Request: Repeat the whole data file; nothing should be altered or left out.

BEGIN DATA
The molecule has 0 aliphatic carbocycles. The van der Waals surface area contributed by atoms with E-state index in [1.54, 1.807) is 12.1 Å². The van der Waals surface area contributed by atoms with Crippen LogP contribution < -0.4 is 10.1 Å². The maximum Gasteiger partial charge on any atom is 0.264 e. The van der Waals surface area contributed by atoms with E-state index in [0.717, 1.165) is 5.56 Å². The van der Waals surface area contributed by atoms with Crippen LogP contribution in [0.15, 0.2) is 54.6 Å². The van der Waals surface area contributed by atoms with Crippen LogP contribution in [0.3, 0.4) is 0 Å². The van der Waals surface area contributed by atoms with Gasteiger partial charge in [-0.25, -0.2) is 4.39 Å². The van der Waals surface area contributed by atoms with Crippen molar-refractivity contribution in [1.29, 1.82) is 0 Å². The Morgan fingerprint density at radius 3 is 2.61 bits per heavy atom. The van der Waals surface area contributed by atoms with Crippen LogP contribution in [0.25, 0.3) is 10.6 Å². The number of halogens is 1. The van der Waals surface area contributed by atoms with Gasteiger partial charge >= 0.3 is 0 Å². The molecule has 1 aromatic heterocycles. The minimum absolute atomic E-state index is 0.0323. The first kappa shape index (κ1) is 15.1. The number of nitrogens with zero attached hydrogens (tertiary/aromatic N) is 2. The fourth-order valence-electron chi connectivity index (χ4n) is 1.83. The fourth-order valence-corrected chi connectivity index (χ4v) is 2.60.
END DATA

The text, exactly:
The molecule has 0 aliphatic carbocycles. The van der Waals surface area contributed by atoms with E-state index in [1.54, 1.807) is 12.1 Å². The van der Waals surface area contributed by atoms with Crippen LogP contribution < -0.4 is 10.1 Å². The maximum Gasteiger partial charge on any atom is 0.264 e. The van der Waals surface area contributed by atoms with E-state index in [0.717, 1.165) is 5.56 Å². The van der Waals surface area contributed by atoms with Crippen LogP contribution in [0.15, 0.2) is 54.6 Å². The van der Waals surface area contributed by atoms with Crippen LogP contribution in [0.3, 0.4) is 0 Å². The van der Waals surface area contributed by atoms with Gasteiger partial charge in [-0.25, -0.2) is 4.39 Å². The van der Waals surface area contributed by atoms with Crippen molar-refractivity contribution in [1.29, 1.82) is 0 Å². The Morgan fingerprint density at radius 3 is 2.61 bits per heavy atom. The van der Waals surface area contributed by atoms with Crippen LogP contribution in [0.25, 0.3) is 10.6 Å². The number of halogens is 1. The van der Waals surface area contributed by atoms with Gasteiger partial charge >= 0.3 is 0 Å². The molecule has 1 aromatic heterocycles. The minimum absolute atomic E-state index is 0.0323. The first kappa shape index (κ1) is 15.1. The number of nitrogens with zero attached hydrogens (tertiary/aromatic N) is 2. The fourth-order valence-electron chi connectivity index (χ4n) is 1.83. The fourth-order valence-corrected chi connectivity index (χ4v) is 2.60.